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Thursday 28 December 2023

Fortean shelfies


Following on from last week's instalment What does fortean mean? I thought I'd post a couple of "shelfies" featuring books that fit my wider definition of the word. The one above contains newer books (what I think of as "newer" anyway, i.e. post-1990), while the one below shows books I've acquired second-hand - some of them genuine "retro-forteana" dating back to the 1950s or even earlier.

Although these are what I think of as my "fortean" books, they don't include everything I own that might fit the definition. For example, I've amassed a vast collection of fiction, much of which (as pointed out in the previous post) could easily be considered fortean. I also have numerous science books (many of them acquired as review copies for Fortean Times, or as research for my own writing) which are "fringy" enough to class as borderline forteana. But just two of them managed to squeeze into the picture above, both by my colleague Brian Clegg: How to Build a Time Machine and Extra-Sensory.

Another near-fortean topic that I have a whole shelf of books about is Buddhism (again many of them review copies, having spent 10 years as a book reviewer for the Buddhist Society). But I tend not to think of Buddhism as a fortean subject - unlike "alternative" religions, New Age beliefs and holistic therapies, all of which are quite well represented above. Amongst the latter is Scent Therapy by Raje Airey - who of the 10 or so authors featured here that I know personally, is the one I've known longest - since I went to school with her!

Looking at the picture above, I was surprised to see how biased my book-buying habits seem to be towards British authors. I honestly hadn't been aware of that until now. But certainly on subjects like UFOs, I do prefer the more methodical, less sensational approach of researchers like Jenny Randles, Nigel Watson, David Clarke and Mark Pilkington - with How UFOs Conquered the World and Mirage Men (book and DVD) by the latter two probably being my all-time favourite takes on the subject.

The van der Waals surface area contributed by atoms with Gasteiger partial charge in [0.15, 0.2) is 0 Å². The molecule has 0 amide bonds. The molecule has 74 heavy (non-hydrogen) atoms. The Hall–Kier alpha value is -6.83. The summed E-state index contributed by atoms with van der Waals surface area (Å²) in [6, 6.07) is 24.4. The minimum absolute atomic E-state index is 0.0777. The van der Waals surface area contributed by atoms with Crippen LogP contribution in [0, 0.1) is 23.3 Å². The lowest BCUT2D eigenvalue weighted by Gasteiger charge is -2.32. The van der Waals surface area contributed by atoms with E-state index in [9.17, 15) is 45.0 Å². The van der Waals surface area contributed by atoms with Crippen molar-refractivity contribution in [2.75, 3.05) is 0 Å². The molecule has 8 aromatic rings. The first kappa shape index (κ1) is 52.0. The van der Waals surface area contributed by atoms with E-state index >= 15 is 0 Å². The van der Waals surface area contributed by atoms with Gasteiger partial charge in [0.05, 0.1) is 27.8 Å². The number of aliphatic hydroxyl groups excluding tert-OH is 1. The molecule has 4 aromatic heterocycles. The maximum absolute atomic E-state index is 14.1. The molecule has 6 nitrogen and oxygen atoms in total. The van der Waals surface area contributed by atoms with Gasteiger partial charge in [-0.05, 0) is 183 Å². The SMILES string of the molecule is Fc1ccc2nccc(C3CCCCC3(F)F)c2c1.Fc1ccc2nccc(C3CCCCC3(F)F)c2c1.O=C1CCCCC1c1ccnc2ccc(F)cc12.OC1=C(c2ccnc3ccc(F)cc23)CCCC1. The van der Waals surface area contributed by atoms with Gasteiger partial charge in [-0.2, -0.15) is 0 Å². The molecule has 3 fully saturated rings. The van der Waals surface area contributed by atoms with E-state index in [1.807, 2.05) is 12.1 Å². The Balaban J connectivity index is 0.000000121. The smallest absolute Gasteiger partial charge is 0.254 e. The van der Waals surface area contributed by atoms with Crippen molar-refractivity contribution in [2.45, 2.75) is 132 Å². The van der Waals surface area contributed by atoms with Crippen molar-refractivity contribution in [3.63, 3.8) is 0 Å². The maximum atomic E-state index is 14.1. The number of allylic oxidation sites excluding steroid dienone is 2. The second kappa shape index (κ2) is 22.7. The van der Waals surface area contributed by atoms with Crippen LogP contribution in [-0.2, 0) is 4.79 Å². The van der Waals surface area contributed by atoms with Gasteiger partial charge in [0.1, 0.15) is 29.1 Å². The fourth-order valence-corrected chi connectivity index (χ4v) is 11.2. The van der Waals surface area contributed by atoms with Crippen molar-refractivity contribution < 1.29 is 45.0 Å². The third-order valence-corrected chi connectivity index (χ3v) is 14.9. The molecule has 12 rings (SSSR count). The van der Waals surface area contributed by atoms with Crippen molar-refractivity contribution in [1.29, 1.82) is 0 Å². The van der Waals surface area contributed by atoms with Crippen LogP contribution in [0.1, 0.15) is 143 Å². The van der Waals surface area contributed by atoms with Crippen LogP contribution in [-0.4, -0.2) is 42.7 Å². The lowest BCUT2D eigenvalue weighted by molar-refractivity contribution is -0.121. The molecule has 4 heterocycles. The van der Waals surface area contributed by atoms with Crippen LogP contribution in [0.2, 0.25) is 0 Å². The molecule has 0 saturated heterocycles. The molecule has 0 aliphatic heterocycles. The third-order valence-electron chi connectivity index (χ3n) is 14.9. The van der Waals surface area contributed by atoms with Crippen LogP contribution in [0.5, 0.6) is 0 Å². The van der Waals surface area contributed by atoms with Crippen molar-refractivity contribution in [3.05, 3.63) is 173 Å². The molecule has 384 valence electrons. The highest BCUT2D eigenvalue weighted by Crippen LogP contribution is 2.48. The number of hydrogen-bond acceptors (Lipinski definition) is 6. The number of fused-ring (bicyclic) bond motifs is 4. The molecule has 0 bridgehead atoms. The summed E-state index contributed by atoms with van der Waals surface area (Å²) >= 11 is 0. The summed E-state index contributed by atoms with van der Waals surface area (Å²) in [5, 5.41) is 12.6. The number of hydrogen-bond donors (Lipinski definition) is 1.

Turning to the older books pictured below, you'll spot quite a few classic UFO titles there - plus one oddity I was particularly pleased to find in a second-hand bookshop: The House of Lords UFO Debate (1979). Another rarity, which I've written about previously on this blog, is The Riddle of the Flying Saucers by Gerald Heard. Dating from 1950, it's the oldest of my UFO books - though not the oldest on this shelf, that honour going to Paranormal Cognition from 1944.

Another book I was pleased to get hold of was Damon Knight's biography of Charles Fort (with the brilliant subtitle "Prophet of the Unexplained", which sadly isn't shown on the spine). I bought this from a UK bookseller, but it's actually stamped "Miami Public Library" inside, so I'm not sure how and when it crossed the Atlantic. Another ex-library book - and a particularly battered and much-read copy it is too - is Three Men Seeking Monsters by Nick Redfern. In this case the library in question is much closer to home, on the Isle of Portland - specifically, the library of Portland Prison. The inmates there obviously include some very discerning readers!


Kid said...

That's some collection of books, AM. Do you ever fret about what will happen to them when you've gone to that great 'Fortean Library' in the sky?

Andrew May said...

Thanks Kid - that's something I try not to think about, but can't help doing sometimes. A few of the books are real rarities and of great specialist interest. The same is true of my comics collection, which as you know contains at least a handful of high-value ones. Obviously I'll be past caring about their monetary value, but (as I'm sure you feel yourself) I'd really like to feel they go to an appreciative new owner. I suppose I'll get round to planning something some day!

Colin Jones said...

I've already prepared for the inevitable by giving away most of my books to charity along with lots of other stuff I no longer need or want and I never had a comics collection to begin with so that's not a problem either.

Andrew May said...

Yes, I've given a lot of books (and comics, CDs and DVDs) to various charity shops over the years too, Colin. But I love being surroundied by such things, so I won't get rid of most of my collection till I have to move to smaller accomodation (which will probably happen eventually).